21 Apr Gymkhana in the heart of Mayfair
At eight years old, I entered my first and only gymkhana. I sat on my pony, frozen with fear, waiting for the bell to call me into the ring. Kicking and kicking my pony’s sides, he would not jump, let alone move. I felt humiliated in front of the small crowd gathered in an isolated field in the depths of the New Forest.
At such times, my mother would comfort me with an extra special chocolate cake at tea-time. This is probably why still to this day I look to food as a source of comfort.
[UPDATE February 2020: Gymkhana has reopened after a devastating fire in 2019. The Chandigarh-inspired cane chairs are back, together with the dark wood, deep red leather chairs and the lamps from Jaipur.]
Indian comfort food at Gymkhana
This week I found comfort food of a different type… from India. There’s something very comforting about Indian food: the warmth of the spices, the familiarity of the fragrances, the generosity of Indian hospitality
It was my first visit to one of Europe’s most popular Indian restaurants: Gymkhana, in Mayfair’s Albermarle Street. The restaurant is opposite the Ritz, down the road from the Royal Institution and across the way from Green Park. You can’t get more ‘British’ than that.
The origins of the word ‘gymkhana’, a sports club in the days of the British Raj, inspire the decor. Boars’ heads adorn the walls. English china and silver plate on the tables. Wicker chairs. Dark wood. Jazz and swing playing in the background.
The Michelin star adds a French touch, but then the French had their settlements in India. The most famous French settlement was Pondicherry, once home to my great-grandmother.
Gymkhana belongs to the Sethi family’s restaurant group. It opened back in 2013, but it continues to be a familiar favourite for many. My old boss, a very sophisticated, stylish Italian woman from Milan, would always eat at Gymkhana when in London.
Also in the Sethi stable are Trishna, their other Michelin-starred Indian restaurant, in Marylebone, with a more modern India atmosphere & coastal Indian food, and Sri Lanka-inspired Hoppers London, where it’s informal enough to eat with your fingers.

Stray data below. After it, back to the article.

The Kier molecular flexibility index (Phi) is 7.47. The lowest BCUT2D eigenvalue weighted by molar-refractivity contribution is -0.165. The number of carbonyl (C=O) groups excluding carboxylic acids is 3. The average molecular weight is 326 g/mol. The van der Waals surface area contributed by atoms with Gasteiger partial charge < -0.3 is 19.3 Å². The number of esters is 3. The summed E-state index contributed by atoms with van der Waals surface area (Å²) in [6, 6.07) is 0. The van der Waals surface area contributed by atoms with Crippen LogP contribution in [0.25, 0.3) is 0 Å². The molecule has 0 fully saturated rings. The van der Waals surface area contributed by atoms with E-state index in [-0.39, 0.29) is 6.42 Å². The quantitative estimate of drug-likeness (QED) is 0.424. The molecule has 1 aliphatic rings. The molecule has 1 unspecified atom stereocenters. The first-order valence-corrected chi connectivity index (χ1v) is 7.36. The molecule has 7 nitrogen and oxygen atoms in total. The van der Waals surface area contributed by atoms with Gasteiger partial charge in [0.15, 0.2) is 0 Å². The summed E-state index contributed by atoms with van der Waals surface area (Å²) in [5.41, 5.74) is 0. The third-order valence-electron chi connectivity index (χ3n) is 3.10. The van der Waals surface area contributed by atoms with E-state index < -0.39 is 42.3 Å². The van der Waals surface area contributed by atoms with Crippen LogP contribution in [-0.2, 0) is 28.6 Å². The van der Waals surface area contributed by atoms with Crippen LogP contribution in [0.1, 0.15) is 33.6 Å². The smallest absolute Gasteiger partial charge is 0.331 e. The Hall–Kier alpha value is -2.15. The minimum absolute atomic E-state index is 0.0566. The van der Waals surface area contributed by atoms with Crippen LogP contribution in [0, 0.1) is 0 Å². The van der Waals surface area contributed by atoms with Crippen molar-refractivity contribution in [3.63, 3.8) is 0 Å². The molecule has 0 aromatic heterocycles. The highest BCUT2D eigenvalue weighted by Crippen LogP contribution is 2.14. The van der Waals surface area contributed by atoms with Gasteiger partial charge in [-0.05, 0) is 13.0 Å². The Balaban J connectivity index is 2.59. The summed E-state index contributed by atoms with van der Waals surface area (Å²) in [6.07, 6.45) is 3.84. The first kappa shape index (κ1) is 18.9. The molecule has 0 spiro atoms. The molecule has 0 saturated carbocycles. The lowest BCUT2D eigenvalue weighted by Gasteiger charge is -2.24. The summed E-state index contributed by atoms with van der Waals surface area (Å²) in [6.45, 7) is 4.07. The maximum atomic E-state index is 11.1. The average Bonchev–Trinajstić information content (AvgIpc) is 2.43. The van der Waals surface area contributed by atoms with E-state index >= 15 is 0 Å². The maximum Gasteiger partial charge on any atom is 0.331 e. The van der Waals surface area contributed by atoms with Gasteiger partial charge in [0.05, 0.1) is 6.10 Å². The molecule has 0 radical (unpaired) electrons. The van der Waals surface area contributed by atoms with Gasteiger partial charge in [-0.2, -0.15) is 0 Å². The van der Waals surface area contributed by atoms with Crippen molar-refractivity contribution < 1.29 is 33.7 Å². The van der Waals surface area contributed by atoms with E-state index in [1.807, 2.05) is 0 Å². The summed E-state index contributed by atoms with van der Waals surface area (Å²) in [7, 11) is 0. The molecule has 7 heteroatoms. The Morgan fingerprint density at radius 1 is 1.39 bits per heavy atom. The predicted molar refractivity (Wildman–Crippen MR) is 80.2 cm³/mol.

A Graciano wine from La Rioja
The orange, yellow and red colours of the papads (poppadoms), and the shrimp & mango chutneys were crying out for a deep red wine to make the table resplendent. On advice from the sommelier, I had a glass of Martinez Laorden’s 2010 100% Graciano from Rioja. It offered a low-key elegance and just enough richness to go perfectly with the food.
Colourful & spice-laden food
- I started with the Cheela, Kid Goat Meti Keema, Rajasthani Chutney. This translates as a gram flour crêpe (popular for breakfast in northern India) stuffed with minced goat mixed with fenugreek leaves and spices (style of Andhra Pradesh), and served with a chutney typical of Rajasthan, in northern India.
- Kasoori Chicken Chops, marinated chunks of chicken with fenugreek leaves and mango ginger. I could eat this every day … real comfort food.
- The main dish of Leg Chaat, served with a potato dish, dal and naan.
I am more into the colours of Bollywood and Indian silk rather the muted hues of the Victorian lifestyle under the British Raj. Five generations of my family lived under the Raj in India, and they did not seem to have a jolly time, or at least that was what was passed down through the generations – far from home, plagued by illness and corruption, and by extremes of weather.
Yet, the club-like atmosphere at Gymkhana offers a reassurance that makes you feel good … feel comforted. Maybe it was the black & white photographs on the wall of various sporting events in what seemed like happy times, and which reminded me of my family photos? Luckily, when we look back, we tend to remember the happier, rather than the dark, times. We hide the dark events in our subconscious.
A walk in the park
What better after a meal than to go for a walk in the park … in Green Park, on what was a glorious spring afternoon, with London at its best … thinking of the Duke & Duchess of Cambridge, which I don’t often do, returning from their trip to India and the Queen due to celebrate her 90th birthday today. It made me quite reminiscent for years gone by.